The afternoon was drawing on. We crossed to the copse of trees. Here we examined the branches that extended over our side of the wall and found various tree species but were especially pleased to find Parmelina tiliacea growing on a sycamore branch.

The Moss people passed us as they were returning from their exploits to the cars. We returned too… having not walked more than 300m in any direction from the cars. And gained a total of over 70 lichen species. A big improvement on the one record that had previously been recorded for that monad.

Post Script: –

After the others had gone I decided to go and get a photograph of the Encalypta streptocarpa (Spiral extinguisher-moss) and one of the Solorina saccata.

Whilst there I discovered patch of Peltigera canina, with its white furry rhizines that grow in a line touching each other at their base.. It was growing less than two metres from where we had been eating lunch.. A fifth Peltigera!   It is even in the group photo I took straight after lunch, near where the lady in purple is standing.  But it was windy then!! So pleased to have seen it. I think I have only seen it in Scotland before.

Text: Judith Allinson
Photos: Judith Allinson and Chris Cant

Lichen Trip report

Mollen Wood Lichen Report 14 March 2024

It was good to have a trip to the north of Cumbria. This time we really were north of the Wall (beyond the pale?) and Pete kindly arranged a detour on the drive in so we could see Birdoswald and Roman wall remnants right by the road. Our goal was an area of woodland now in three adjacent fragments, known as Mollen Woods. This is designated as a SSSI for its slope and wet valley alder woods, with ash and hazel throughout and birch on drier ground, and is described as unenclosed parkland. Lichens are mentioned in the citation which isn’t that common. Of these we saw one (Thelotrema lepadinum) but Usnea dasopoga and Peltigera horizontalis were not seen.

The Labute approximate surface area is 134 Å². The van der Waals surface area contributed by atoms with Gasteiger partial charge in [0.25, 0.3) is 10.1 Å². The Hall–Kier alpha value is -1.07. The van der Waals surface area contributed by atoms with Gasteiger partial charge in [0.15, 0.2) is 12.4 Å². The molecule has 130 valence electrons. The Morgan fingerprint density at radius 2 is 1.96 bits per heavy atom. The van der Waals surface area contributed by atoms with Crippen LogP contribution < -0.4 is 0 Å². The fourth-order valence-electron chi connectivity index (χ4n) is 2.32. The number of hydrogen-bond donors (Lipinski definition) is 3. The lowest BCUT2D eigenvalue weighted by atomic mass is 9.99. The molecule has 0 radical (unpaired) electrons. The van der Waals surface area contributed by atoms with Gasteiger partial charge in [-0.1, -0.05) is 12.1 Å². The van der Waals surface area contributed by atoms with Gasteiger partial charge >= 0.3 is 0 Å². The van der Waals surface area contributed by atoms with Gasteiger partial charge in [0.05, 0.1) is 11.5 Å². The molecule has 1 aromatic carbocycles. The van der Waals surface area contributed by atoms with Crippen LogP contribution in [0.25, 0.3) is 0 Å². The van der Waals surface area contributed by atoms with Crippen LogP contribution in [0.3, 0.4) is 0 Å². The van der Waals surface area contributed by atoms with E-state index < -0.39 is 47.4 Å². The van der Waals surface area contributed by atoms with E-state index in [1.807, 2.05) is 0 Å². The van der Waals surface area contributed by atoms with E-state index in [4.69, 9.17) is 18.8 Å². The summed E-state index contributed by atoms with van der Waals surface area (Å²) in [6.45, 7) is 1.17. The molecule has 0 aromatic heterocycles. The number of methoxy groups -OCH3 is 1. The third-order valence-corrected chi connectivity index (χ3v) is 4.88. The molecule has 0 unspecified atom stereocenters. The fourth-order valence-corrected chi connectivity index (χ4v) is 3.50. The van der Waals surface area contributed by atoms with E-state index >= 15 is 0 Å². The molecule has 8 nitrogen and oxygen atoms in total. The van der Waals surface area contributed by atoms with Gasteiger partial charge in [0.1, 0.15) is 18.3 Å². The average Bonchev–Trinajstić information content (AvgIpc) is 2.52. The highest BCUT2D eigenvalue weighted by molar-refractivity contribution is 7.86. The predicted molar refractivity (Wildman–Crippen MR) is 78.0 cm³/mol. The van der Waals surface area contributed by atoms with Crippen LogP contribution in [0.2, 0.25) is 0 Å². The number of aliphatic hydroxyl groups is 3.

The weather was forecast to be horrible but after early rain it turned out almost dry. At the start the lichens were saturated, making recognition of species we can normally do more difficult – they become swollen and often change colour. This also makes them hard to photograph.

We parked at Askerton Castle, with permission, and the five of us in team lichen walked north for a mile on the road, taking in crustose lichens on a sandstone bridge – almost the only saxicolous habitat we saw. Reaching the edge of access land we struck out across very wet ground, heading for the main woodland but looked at a couple of old alder trees on the way. Alder has naturally acidic bark so it was no surprise to encounter species that like that pH – probably the most attractive of these are the pin lichens which have tiny apothecia on stalks, represented here by Chaenotheca ferruginea and C brunneola, growing on the drier north side of the trees. There were also sheets of slightly mauve-grey Lecanactis abietina, which we checked by seeing the C+red reaction of the pruina on the numerous peg-like pycnidia, and lots of leprose and sorediate crusts which are more challenging.